{gluten free} Pumpkin Bread

Ugh, I hate when I make something so delicious as this pumpkin bread, sometimes.

It’s just too, too much for one little body.

But when the leaves start to shift from green to gold — yes, even here in New York City — and I can no longer wear flipflops when walking Mitra in the mornings (sniff), my thoughts turn to pumpkins and squash and apples with such a force that recipes like this get penciled in my day between interviews and rough drafts and number crunching, or whatever it is the day may hold.

Gluten-free Pumpkin Bread

So, when my thoughts turn to pumpkin, I turn to Cooks Illustrated and America’s Test Kitchen.

If you’re new to the world of gluten-free baking… and if you’re an old salt, too, now that I think of it… I can’t recommend using Cook’s Illustrated as a reference more. I love how they’ve detailed out the stories behind the recipe, so you know what worked and why, and what didn’t. They’re also impeccable in giving ingredients in weights, which I find invaluable with gluten-free adaptations.

If you don’t have a scale, I highly recommend you get one. All of my recipes (well, 95% or so) are weighed primarily, the measurements what the equivalent was when I scooped or poured that test. Measurements are inaccurate. Weight is reliable.

So, for the flour blend in this recipe, I used millet flour for its delicate crumb and slightly sweet texture, quinoa for its protein power and nuttiness, and brown rice flour for my bulk. Tapioca starch helped to bind it all together, and just enough xanthan gum pulled it in with a bit of volume. Use these if you have them, or the equivalence in weight of what you’ve got, knowing that our versions may be slightly different.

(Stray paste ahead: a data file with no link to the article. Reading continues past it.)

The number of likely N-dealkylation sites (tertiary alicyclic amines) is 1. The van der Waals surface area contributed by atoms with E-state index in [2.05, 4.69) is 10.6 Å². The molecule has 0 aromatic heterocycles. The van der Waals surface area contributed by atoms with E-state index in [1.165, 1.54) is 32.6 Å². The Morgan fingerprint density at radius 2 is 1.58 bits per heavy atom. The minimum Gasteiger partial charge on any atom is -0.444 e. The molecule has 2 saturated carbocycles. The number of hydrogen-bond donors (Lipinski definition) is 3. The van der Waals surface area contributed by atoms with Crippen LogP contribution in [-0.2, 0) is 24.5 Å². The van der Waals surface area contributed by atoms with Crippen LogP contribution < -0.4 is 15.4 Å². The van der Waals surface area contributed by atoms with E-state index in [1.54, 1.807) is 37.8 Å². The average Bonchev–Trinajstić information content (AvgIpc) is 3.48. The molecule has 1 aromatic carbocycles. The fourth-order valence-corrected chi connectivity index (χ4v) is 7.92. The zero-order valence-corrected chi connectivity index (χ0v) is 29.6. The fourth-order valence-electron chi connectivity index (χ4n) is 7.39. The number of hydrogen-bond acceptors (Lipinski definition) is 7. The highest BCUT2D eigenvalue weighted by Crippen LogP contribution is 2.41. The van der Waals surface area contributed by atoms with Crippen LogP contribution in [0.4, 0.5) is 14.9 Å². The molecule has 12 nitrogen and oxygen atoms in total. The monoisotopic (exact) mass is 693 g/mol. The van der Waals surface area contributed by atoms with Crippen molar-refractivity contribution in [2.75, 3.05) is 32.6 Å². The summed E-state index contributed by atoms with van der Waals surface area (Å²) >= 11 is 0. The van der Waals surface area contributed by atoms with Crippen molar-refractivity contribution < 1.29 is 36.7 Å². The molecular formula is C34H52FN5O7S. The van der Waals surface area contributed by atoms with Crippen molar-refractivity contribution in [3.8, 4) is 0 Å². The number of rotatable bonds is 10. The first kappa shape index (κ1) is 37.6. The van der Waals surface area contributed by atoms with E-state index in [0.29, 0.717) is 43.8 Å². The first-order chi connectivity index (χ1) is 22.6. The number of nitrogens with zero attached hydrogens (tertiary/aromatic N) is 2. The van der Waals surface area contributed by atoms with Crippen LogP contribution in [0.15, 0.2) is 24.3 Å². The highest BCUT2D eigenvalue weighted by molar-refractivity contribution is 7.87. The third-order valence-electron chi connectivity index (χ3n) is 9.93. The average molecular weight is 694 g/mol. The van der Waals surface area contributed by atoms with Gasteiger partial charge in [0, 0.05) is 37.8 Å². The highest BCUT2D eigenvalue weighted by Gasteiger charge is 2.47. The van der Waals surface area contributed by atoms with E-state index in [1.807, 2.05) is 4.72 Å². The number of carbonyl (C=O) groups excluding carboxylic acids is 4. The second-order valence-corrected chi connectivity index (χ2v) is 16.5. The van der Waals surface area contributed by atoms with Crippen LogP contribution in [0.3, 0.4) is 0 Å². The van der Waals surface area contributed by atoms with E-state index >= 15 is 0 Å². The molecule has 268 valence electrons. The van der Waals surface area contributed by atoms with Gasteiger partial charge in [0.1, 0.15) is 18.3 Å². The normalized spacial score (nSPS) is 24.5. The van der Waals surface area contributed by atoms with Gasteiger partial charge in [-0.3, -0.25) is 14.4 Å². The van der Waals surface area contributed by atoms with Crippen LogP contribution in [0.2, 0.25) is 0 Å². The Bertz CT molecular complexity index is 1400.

Gluten-free Pumpkin Bread

Here’s why I love this particular recipe: the Cook’s Illustrated recipe I based this on suggests cooking down the pumpkin to rid it of its metallic flavor from being canned. And, yeah, it did that. But it also concentrated the pumpkin flavor with the spices a bit as it came up to a pop, and then made mixing in butter (which did not have to be at any particular temperature to begin with) and sugar a cinch: raw turbinado or coconut sugars will be evenly distributed and blended in this recipe. I opted for just using butter and almond milk instead of cream cheese and oil, to keep the milk solid/proteins down (I can’t do anything above a bit of butter) and avoid any processed oils.

When cooled and ready for noshing, this bread is fragrant, rich in pumpkin flavor, slightly spiced, and incredibly moist. It makes two large loaves and would be smashing for miniature loaves for gifting during the holidays, as my elder sister often makes. I did one loaf with toasted walnuts, and could see cranberries, chocolate chips or dried fruit working swimmingly as well.

Mmmmm… happy Autumn.

– Jacqueline

Gluten-free Pumpkin Bread

Gluten-Free Pumpkin Bread

  • Servings: 20
  • Difficulty: easy
  • Print



  • 5 Tbsp packed light brown sugar
  • 1 Tbsp millet, brown rice or quinoa flour
  • 1 tsp ground Saigon cinnamon
  • a pinch of kosher salt
  • 1 Tbsp unsalted butter, soft


  • 2.2 oz tapioca starch (64g or 1/2 cup)
  • 2.2 oz quinoa flour (64g or 1/2 cup)